3 ways COVID has shaped the world of personalised nutrition startups
Author: Mariette Abrahams CEO & Founder of Qina
It’s a well-worn cliche by now, but we’ll say it again: Covid has changed everything.
The further we move away from the early days of the pandemic, the clearer we see its long-term effects. As a market insights leader in the personalised nutrition & digital health space, Qina has witnessed how the impact of Covid-19 has rocked every corner of the estimated $8 billion industry.
Here are three of the most profound, disruptive ways in which the Coronavirus pandemic has reshaped the world of personalised nutrition startups.
1 – Covid redefined our definitions of health & wellbeing
Especially during the lockdowns, Covid forced a sudden change in our notions of general health, wellbeing and self-care. Suddenly, the need to play the long game with our mental and physical health became much more evident. The startups who were quick to connect these dots for their customers and offer a solution have since established themselves as leaders of niches we didn’t know existed.
Excitingly, this groundswell has not only allowed innovative health businesses to find a market, but also to finally embrace and treat universal illnesses like stress, anxiety and sleep deprivation as they should have been all along – serious, but treatable mental health conditions.
If 2020 had a global motto, it would be the year where ‘it’s OK not to be OK’.
2 – Technology as the life raft in the Covid storm
When lockdowns made social contact impossible, technology held those bonds for us. In return, these norms paved the way for technology to finally take its place as a mainstay in every single aspect of our lives. The same goes for how we’ve since started and scaled businesses in this era. Technology, in essence, was left as the only reliable distribution model for any and all businesses if they wanted to stay alive without bricks and mortar.
In our space, this particular impact of Covid has finally put the ‘personalised’ in personalised nutrition. The future arrived 10 years early, which made age-old nutritional staples of food pyramids and less red meat less relevant to increasingly digital (especially mobile) audiences, who have since come to expect intuitive, entirely bespoke experiences at every swipe.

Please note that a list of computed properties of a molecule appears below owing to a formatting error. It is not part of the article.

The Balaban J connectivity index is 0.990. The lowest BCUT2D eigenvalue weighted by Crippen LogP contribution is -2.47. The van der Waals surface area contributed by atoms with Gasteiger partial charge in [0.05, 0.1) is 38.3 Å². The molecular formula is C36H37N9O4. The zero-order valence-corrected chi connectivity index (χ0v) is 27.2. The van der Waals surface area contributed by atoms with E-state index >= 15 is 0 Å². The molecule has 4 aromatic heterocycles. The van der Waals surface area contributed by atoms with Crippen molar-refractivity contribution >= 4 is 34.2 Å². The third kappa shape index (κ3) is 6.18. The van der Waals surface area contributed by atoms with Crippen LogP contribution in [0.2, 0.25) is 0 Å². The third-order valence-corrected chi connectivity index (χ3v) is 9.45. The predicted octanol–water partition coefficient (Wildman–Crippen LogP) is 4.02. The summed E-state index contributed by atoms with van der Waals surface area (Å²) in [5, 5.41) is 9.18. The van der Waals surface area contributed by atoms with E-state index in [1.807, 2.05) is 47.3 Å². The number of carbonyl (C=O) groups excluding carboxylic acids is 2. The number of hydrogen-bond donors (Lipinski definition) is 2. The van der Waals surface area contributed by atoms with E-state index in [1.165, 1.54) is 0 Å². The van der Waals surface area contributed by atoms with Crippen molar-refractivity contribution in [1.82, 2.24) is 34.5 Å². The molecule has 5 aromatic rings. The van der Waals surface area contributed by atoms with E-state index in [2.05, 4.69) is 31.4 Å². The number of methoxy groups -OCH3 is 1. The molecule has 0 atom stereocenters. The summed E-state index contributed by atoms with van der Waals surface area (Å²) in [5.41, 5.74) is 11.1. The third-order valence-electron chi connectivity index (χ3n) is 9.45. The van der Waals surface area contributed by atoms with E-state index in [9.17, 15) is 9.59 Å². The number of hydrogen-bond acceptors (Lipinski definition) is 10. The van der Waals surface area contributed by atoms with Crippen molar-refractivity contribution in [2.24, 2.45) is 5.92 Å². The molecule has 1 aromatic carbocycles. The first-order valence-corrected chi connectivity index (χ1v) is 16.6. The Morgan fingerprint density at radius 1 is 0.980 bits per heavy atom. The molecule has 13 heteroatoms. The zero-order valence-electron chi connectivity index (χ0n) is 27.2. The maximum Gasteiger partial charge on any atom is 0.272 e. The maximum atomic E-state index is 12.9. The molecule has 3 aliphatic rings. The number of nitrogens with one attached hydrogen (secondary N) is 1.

As a result, the personalisation of information, advice and content as a saleable commodity has become the new minimum to compete in this space. Investing in digital and data-driven systems will continue to be a priority for startups, entrepreneurs and health practitioners.
3 – Data & personalisation go hand in hand
Over the next decade, the primary driver of consumer-facing technology (and most others too, for that matter) will become entirely data-driven, if it isn’t already. As long as new startups are offering a data-driven service or product, they will perpetually benefit from their own customers’ data.
Simply put, Covid has enabled loyal customers to rally around products they love. In return, these customers provide an unending, constantly refreshing stream of data on their own buying behaviours and future demands, which savvy businesses respond to accordingly. It’s the perfect marriage, because data doesn’t lie, and the businesses who get the balance right will win big (particularly when catching the attention of venture funding).
This seamless feedback loop between online users and businesses is the essence of personalisation. Personalised nutrition finds a particularly comfortable fit here, as an individual’s needs can be catered for according to their biological, genetic and lifestyle factors, quickly and efficiently.
The importance of maintaining this bond between customers/patients/employees and startups goes beyond just keeping first-line customers happy. According to a Deloitte report, personalised nutrition is not only a boon for businesses, but a leading contender in the battle against persistent global health challenges such as chronic diseases, malnutrition and obesity.
The Qina Insight
From nearly every perspective, Covid-19 has changed the world as we knew it. We’ll only understand the full implications of these shifts in decades to come, but an important clue is how startups have embraced technology, data and prided customer centricity to unprecedented levels.
But this is not likely to be a passing fad. In truth, all these industry shaping elements were in existence long before the first lockdowns in March 2020. Covid-19 has simply sped up what was already in store for our industry.
Amidst the uncertainty, we are relieved to know one thing for certain – the near future will remain to be a keen source of interest for Qina.
Trackback from your site.